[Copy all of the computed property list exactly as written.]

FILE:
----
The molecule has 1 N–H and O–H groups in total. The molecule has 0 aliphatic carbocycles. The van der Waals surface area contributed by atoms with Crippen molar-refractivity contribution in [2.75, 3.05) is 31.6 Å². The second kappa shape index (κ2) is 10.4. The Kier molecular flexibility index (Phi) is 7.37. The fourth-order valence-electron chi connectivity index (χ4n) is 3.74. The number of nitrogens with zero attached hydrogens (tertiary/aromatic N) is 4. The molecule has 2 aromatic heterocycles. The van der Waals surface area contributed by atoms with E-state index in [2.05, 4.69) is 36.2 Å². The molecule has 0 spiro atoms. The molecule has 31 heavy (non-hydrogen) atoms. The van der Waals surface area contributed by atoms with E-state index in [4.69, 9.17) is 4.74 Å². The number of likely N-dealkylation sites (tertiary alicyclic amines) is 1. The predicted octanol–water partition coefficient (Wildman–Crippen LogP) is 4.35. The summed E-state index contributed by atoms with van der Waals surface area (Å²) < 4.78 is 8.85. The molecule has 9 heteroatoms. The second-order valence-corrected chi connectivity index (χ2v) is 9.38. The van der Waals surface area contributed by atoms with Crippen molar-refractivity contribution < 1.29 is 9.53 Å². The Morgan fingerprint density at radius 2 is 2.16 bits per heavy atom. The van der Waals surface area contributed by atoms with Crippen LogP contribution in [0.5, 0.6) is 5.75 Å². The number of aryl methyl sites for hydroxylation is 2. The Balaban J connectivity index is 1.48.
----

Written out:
The molecule has 1 N–H and O–H groups in total. The molecule has 0 aliphatic carbocycles. The van der Waals surface area contributed by atoms with Crippen molar-refractivity contribution in [2.75, 3.05) is 31.6 Å². The second kappa shape index (κ2) is 10.4. The Kier molecular flexibility index (Phi) is 7.37. The fourth-order valence-electron chi connectivity index (χ4n) is 3.74. The number of nitrogens with zero attached hydrogens (tertiary/aromatic N) is 4. The molecule has 2 aromatic heterocycles. The van der Waals surface area contributed by atoms with E-state index in [2.05, 4.69) is 36.2 Å². The molecule has 0 spiro atoms. The molecule has 31 heavy (non-hydrogen) atoms. The van der Waals surface area contributed by atoms with E-state index in [4.69, 9.17) is 4.74 Å². The number of likely N-dealkylation sites (tertiary alicyclic amines) is 1. The predicted octanol–water partition coefficient (Wildman–Crippen LogP) is 4.35. The summed E-state index contributed by atoms with van der Waals surface area (Å²) < 4.78 is 8.85. The molecule has 9 heteroatoms. The second-order valence-corrected chi connectivity index (χ2v) is 9.38. The van der Waals surface area contributed by atoms with Crippen molar-refractivity contribution < 1.29 is 9.53 Å². The Morgan fingerprint density at radius 2 is 2.16 bits per heavy atom. The van der Waals surface area contributed by atoms with Crippen LogP contribution in [0.5, 0.6) is 5.75 Å². The number of aryl methyl sites for hydroxylation is 2. The Balaban J connectivity index is 1.48.